Year Established: 2016 Start Date: 2016-03-01 End Date: 2017-02-28
Total Federal Funds: $19,264 Total Non-Federal Funds: Not available
Principal Investigators: Leroy Heitz, Shahram Khosrowpanah, Mark Lander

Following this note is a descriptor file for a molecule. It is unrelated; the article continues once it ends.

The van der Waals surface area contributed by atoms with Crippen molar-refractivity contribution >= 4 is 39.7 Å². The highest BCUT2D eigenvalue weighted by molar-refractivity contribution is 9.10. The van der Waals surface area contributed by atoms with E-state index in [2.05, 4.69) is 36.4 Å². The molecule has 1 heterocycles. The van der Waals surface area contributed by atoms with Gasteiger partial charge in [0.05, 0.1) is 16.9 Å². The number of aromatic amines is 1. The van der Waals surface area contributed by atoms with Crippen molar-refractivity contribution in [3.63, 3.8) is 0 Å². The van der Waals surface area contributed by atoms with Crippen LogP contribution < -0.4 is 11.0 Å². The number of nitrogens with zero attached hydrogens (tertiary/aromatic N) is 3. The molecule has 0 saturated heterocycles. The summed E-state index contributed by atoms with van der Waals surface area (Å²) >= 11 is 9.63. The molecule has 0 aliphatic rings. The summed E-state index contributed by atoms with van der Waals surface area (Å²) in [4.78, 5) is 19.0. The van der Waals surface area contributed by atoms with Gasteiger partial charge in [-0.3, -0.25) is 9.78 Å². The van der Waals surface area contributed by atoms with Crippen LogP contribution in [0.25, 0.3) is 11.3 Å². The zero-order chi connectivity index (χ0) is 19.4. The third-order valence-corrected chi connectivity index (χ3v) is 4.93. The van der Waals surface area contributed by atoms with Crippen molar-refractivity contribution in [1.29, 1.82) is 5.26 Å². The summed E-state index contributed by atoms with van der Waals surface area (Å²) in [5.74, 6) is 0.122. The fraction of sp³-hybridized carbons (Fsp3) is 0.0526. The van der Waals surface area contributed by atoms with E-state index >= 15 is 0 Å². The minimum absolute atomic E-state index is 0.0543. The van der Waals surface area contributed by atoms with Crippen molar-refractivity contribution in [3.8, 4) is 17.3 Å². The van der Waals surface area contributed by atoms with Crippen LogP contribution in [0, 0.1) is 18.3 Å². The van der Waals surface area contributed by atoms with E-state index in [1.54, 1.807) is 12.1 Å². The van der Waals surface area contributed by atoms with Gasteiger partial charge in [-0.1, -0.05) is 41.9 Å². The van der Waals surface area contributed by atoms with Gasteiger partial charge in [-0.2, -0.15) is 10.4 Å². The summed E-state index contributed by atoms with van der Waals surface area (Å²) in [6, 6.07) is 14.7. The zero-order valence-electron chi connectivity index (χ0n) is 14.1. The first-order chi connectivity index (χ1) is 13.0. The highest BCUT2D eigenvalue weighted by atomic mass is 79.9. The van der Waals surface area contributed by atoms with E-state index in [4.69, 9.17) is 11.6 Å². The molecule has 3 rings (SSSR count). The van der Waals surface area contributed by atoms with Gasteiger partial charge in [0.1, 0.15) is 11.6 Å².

Abstract: In order to properly manage a regions water resources, it is important for water managers to know the time variability of flow in the streams of that region. Not only what are the highest flows, such as what would be available from a flood frequency study, but also how the flows vary day to day, season to season, and year to year. Studies such as water supply studies, hydropower studies and those involving sediment transport depend on this kind of long term variability data in order to develop the best management practices for a regions water resources. Guam is no different than other areas requiring water resources investigations. In order to properly carry out good water resources management, it is necessary to be able to define the variability of flows available in Guams streams. This is normally done by direct analyses of streamflow data for the stream in question or by applying some sort of inferential techniques from a gauged to an ungauged stream or from a gauged location on a stream to an ungauged location on that same stream. Of course, the most reliable means is to use actual stream flow data measured at the point of interest. The problem in Guam is that stream flow information is not available for all possible sites where information is required. What is needed is a better means of predicting the variability of flow at ungauged locations that are likely to become candidate sites for water resources investigations. The flow duration curve provides us with a means of representing the variability of flow at a study site in a concise graphical fashion. Flow duration curves have proven to be useful in evaluation of surface water resources for water supply studies, hydropower design and planning studies, and low flow studies such as in-stream flow requirements. A recently completed USGS Water Institute Program funded study developed a means of predicting flow duration curves at ungauged sites in South Guam. This proposed study will use a streamflow model (PRMS-IV) recently developed for South Guam by the USGS Pacific Water Science Center to enhance the predictions made by the previous study. The synthetic flows generated by the PRMS-IV model will be analyzed to produce average flows and duration curves at key points along South Guam streams. These average flows and duration curves will be compared to those developed in the previous USGS funded study. It is expected that these comparisons might reveal changes to the PRMS-IV model that could improve model predictions. But more importantly, the vast amount of virtual streamflow data generated by the model should improve on average flows and duration curves generated in the previous study. The final results will be a series of maps of the streams of Guam with key stream points identified along with the average flows and flow duration values at these points. A means of accessing the synthetic flow records along key points of South Guam streams will also be provided. The flow duration curves that will be predicted will be useful in evaluation of surface water resources for water supply studies, hydropower investigations, low flow studies such as in-stream flow requirements, and other studies where it is desirable to define the variability of the flows in streams. The virtual streamflow data will be useful to those wanting to do more detailed analysis on that flow data.